Diabetics typically have to perform finger-prick blood tests as often as several times a day in order to monitor their blood glucose levels.
A soon to be launched electrochemical biosensor might be an alternative assessment tool. Scientists from the University of Texas are creating the device that continuously measures glucose in the wearer's sweat.
‘The device is under process and is designed with the sensor in such a way that a very small amount of sweat can spread evenly across its underside, making full contact with the integrated electrodes.’
The flexible device incorporates stacked metal/metal-oxide thin films within a porous polymer-based textile, and utilizes the same basic chemistry and enzymatic reaction found in blood glucose testing strips. Instead of being able to analyze a full drop of blood, the sensor will have to make do with the small amount of sweat that would be present on the skin underneath an adhesive patch, or perhaps beneath a health-tracking watch.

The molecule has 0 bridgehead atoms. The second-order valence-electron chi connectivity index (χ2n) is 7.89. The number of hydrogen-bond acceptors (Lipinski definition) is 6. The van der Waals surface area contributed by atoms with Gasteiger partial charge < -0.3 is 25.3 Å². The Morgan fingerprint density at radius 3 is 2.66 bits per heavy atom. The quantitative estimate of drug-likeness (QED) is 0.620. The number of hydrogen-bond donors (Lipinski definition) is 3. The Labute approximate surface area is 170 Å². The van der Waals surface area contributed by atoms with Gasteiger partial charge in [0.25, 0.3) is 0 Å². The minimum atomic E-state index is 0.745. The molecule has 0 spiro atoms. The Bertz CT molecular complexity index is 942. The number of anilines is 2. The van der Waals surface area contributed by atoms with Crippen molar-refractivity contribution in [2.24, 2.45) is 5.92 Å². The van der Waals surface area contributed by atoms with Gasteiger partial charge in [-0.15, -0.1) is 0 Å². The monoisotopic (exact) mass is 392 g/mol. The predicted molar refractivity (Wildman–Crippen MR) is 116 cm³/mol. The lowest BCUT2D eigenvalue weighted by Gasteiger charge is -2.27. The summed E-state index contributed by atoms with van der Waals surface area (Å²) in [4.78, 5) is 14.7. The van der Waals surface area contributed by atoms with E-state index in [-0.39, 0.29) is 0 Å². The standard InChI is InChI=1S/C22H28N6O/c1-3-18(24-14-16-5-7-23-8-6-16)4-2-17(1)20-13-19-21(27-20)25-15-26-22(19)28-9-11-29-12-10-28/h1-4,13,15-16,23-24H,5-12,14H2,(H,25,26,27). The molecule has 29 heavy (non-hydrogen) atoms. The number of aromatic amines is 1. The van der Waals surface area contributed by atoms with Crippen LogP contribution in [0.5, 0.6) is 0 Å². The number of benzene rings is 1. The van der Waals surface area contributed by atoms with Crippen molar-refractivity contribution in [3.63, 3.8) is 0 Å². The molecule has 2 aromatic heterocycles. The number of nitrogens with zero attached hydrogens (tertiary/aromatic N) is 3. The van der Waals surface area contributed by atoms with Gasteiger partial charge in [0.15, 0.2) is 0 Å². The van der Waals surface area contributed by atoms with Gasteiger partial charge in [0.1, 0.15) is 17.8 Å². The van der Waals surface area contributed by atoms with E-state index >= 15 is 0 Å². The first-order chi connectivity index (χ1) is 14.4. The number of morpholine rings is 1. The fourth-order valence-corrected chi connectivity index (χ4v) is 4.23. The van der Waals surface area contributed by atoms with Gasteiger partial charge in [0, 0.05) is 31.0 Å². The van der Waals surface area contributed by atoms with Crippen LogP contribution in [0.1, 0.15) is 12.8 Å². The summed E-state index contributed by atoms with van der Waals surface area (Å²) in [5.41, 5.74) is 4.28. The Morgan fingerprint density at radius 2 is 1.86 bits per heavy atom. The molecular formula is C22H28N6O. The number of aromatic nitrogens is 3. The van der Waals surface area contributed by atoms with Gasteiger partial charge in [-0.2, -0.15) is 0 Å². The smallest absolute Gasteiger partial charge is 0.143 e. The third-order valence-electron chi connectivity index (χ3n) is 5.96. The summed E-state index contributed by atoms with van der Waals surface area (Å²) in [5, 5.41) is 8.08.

To address this challenge, the scientists designed the sensor in such a way that a very small amount of sweat can spread evenly across its underside, making full contact with the integrated electrodes. Additionally, the surface topography of the polymer has been altered in such a way that it traps glucose oxidase molecules, essentially amplifying their signal.
The sensor also compensates for the fact that throughout the day, the chemical composition of a person's sweat can change. More specifically, the pH can go up or down, plus exercise or stress can cause increases in compounds such as cortisol and lactic acid.
Although the prototype has already been successfully tested on human sweat samples, a consumer version is likely still a few years away.